Scott McDonald, Chief Executive of the British Council talks about the situation in Sudan and the effect it has had on the British Council's work in the country.
The media has been awash with stories of people fleeing the fighting in Sudan, their journeys perilous as they dodge a violent power struggle. As we, in the UK and around the world, watch in horror, my thoughts also turn to the longer-term future of Sudan and the many thousands of people whose lives have been disrupted, their opportunities thwarted.
My colleagues, sheltering in their houses as bullets break through the windows and doors, or on the road to a safer place, tell us how keen they are to restart their important work in education, English language and the arts.
They tell us this despite the power cuts, food and water shortages and amid the stress and trauma of it all. I am in awe of them all. We continue to do everything we can to help them.
When the fighting broke out on Saturday 15 April, nine of our colleagues were on duty in our office in Khartoum for an IELTS exam, an English test known for opening doors to opportunities for students to work, study or live abroad.
For six days, they were unable to leave due to fighting immediately outside, living off canteen food to the sound of gun shots and shelling. With great relief, they were evacuated on the Thursday and reunited with friends and family.
Sudan is hugely important to the UK for many reasons. Crucially, it’s an important player in regional stability in the North of Africa and the wider African continent. Something also recognised by other global powers.
The country borders several countries that have experienced conflict over the years, including Libya, Chad, South Sudan, Ethiopia, and Eritrea and has played a key role in peace negotiations and efforts in the region. As recently as 2021, Sudan was the ninth largest recipient of UK development funding, underlining the UK’s commitment to peace, stability, and prosperity.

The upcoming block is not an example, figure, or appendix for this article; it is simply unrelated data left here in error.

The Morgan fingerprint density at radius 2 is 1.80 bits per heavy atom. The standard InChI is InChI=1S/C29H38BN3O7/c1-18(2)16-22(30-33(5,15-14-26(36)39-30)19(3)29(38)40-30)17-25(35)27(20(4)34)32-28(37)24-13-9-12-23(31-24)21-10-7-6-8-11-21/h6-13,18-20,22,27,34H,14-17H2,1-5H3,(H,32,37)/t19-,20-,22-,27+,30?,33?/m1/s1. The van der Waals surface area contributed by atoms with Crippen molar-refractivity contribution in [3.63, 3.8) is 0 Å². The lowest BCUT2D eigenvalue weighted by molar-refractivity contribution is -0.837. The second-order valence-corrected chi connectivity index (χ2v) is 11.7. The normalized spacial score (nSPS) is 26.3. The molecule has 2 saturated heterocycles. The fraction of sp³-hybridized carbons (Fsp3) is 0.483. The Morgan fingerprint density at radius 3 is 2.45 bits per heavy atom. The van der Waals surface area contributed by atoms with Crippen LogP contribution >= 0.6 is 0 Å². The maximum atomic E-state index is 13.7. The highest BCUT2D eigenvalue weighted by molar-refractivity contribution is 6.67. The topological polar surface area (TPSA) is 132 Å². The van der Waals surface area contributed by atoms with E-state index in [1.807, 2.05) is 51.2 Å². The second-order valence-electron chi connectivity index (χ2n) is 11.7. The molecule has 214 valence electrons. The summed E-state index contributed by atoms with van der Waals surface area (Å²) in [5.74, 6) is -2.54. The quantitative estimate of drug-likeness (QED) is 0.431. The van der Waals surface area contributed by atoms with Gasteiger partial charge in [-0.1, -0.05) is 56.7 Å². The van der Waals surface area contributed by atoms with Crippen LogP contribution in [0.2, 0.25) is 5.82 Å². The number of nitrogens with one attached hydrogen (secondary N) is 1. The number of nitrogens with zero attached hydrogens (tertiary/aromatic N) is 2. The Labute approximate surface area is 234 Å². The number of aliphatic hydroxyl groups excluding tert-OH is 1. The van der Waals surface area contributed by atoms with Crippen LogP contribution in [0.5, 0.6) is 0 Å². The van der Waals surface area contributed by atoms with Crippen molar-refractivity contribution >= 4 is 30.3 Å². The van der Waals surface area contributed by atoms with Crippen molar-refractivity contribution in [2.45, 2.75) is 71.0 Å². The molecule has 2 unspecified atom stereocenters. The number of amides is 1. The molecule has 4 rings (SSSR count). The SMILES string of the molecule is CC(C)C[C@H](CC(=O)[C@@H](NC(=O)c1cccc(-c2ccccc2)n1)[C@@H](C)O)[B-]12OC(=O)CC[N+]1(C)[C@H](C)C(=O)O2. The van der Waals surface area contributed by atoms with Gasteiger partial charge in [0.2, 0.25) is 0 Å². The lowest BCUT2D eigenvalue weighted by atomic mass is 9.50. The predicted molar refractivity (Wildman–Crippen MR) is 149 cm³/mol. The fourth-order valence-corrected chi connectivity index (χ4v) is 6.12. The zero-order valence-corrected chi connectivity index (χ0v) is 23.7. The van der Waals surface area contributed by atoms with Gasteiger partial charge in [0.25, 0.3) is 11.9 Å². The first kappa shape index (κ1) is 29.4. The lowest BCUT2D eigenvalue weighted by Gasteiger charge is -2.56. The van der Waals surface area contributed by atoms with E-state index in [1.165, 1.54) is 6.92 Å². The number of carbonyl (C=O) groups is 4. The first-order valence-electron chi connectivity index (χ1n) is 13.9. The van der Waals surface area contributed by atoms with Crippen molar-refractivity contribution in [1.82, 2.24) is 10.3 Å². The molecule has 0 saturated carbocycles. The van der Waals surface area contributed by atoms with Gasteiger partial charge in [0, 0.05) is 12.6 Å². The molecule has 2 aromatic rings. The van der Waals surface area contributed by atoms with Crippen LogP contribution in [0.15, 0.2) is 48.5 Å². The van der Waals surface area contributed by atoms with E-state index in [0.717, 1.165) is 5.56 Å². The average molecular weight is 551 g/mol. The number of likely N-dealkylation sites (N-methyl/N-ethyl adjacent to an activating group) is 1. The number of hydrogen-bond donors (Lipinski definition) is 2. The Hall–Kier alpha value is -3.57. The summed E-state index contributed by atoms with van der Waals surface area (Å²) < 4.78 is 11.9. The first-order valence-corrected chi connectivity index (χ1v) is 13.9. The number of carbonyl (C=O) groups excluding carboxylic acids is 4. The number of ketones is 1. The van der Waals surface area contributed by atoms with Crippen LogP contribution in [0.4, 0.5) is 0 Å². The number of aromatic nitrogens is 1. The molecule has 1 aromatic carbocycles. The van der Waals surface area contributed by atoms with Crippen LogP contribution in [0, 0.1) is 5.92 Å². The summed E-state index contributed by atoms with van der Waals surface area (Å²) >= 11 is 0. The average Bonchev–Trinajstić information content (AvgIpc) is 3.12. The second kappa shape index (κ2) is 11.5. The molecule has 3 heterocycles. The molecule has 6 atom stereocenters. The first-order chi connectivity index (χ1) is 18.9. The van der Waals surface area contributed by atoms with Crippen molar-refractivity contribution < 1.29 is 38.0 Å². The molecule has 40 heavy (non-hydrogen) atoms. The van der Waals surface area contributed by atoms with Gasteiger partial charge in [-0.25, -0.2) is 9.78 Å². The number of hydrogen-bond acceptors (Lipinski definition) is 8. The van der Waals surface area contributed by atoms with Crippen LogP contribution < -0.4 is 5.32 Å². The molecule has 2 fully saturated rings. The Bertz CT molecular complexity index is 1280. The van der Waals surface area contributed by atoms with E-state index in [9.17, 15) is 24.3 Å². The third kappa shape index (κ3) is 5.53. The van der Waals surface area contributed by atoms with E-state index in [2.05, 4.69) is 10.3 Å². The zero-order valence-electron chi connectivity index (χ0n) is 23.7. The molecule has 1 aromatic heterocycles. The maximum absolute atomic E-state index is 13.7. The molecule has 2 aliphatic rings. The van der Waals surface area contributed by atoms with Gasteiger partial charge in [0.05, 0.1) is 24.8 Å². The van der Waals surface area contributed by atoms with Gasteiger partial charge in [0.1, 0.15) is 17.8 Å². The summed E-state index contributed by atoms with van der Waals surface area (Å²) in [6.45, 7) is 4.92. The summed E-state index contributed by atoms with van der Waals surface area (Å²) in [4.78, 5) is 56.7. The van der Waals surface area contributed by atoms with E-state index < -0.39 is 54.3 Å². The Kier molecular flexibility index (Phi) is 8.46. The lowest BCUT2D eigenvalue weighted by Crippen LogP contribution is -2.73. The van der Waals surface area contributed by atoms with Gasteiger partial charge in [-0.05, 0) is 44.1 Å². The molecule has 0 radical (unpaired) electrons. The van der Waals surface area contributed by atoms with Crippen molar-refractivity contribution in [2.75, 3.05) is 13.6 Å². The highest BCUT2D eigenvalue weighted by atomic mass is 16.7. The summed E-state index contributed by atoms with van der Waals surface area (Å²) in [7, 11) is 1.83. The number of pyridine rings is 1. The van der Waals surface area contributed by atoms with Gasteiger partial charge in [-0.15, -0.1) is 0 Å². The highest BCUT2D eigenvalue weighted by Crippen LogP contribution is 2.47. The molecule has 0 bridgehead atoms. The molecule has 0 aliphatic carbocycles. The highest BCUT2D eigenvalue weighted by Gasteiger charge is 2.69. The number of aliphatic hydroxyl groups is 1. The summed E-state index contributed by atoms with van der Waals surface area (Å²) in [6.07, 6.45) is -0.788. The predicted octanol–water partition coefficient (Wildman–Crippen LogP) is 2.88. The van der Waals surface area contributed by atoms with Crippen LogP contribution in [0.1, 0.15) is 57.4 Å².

That commitment runs far deeper - the British Council, an organisation dedicated to building peace and prosperity through our work in Arts and Culture, Education and English Language, began working in Sudan 75 years ago.
The inclusion of young people in peacebuilding is critical for achieving long-term sustainable peace, but they are so often under-represented, particularly young women. Our Enabling University Peace Education (EUPE) project, mostly funded by the EU, provides young people in Sudan with the opportunity to gain the knowledge, skills and experience to contribute effectively to a country that so desperately needs their help in conflict resolution.
Our cultural projects promote freedom of expression and have connected British and Sudanese filmmakers, helping to rebuild the movie industry after thirty years of fundamentalist suppression.
Importantly, our programmes also support economic opportunities, giving young people the skills and opportunities to develop their own businesses or improve their employability. They have told us this gives them so much hope for the future.
While our programmes are suspended for now, we remain committed. We will not abandon our colleagues nor the communities and institutions we have worked with for decades. And neither I hope, will the international community.
There is no time to lose in restarting this important work. Alongside our partners and UK government departments, as soon as it is safe to do so, we will begin again.